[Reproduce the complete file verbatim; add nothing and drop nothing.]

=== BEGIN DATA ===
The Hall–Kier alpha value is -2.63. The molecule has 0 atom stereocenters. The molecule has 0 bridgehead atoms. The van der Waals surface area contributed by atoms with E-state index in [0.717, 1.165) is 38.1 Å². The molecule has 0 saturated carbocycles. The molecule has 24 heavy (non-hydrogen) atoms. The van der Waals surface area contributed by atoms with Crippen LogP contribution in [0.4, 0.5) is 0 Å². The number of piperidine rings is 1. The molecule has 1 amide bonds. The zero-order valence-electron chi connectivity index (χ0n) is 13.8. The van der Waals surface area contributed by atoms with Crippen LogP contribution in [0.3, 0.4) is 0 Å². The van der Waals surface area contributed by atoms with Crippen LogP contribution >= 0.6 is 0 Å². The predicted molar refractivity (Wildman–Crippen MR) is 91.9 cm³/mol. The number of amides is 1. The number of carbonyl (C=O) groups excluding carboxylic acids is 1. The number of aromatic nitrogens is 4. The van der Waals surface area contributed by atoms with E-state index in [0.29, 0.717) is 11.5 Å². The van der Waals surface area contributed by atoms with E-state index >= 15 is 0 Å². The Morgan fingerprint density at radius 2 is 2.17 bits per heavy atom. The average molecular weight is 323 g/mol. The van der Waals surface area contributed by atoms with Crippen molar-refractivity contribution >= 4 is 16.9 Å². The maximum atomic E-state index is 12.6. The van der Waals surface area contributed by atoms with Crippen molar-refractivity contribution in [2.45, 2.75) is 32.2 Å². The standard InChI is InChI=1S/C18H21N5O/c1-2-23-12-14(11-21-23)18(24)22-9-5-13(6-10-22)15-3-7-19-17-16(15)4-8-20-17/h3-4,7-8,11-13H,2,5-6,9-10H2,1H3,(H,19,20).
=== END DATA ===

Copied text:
The Hall–Kier alpha value is -2.63. The molecule has 0 atom stereocenters. The molecule has 0 bridgehead atoms. The van der Waals surface area contributed by atoms with E-state index in [0.717, 1.165) is 38.1 Å². The molecule has 0 saturated carbocycles. The molecule has 24 heavy (non-hydrogen) atoms. The van der Waals surface area contributed by atoms with Crippen LogP contribution in [0.4, 0.5) is 0 Å². The number of piperidine rings is 1. The molecule has 1 amide bonds. The zero-order valence-electron chi connectivity index (χ0n) is 13.8. The van der Waals surface area contributed by atoms with Crippen LogP contribution in [0.3, 0.4) is 0 Å². The van der Waals surface area contributed by atoms with Crippen LogP contribution >= 0.6 is 0 Å². The predicted molar refractivity (Wildman–Crippen MR) is 91.9 cm³/mol. The number of amides is 1. The number of carbonyl (C=O) groups excluding carboxylic acids is 1. The number of aromatic nitrogens is 4. The van der Waals surface area contributed by atoms with E-state index in [0.29, 0.717) is 11.5 Å². The van der Waals surface area contributed by atoms with E-state index >= 15 is 0 Å². The Morgan fingerprint density at radius 2 is 2.17 bits per heavy atom. The average molecular weight is 323 g/mol. The van der Waals surface area contributed by atoms with Crippen molar-refractivity contribution >= 4 is 16.9 Å². The maximum atomic E-state index is 12.6. The van der Waals surface area contributed by atoms with Crippen molar-refractivity contribution in [2.45, 2.75) is 32.2 Å². The standard InChI is InChI=1S/C18H21N5O/c1-2-23-12-14(11-21-23)18(24)22-9-5-13(6-10-22)15-3-7-19-17-16(15)4-8-20-17/h3-4,7-8,11-13H,2,5-6,9-10H2,1H3,(H,19,20).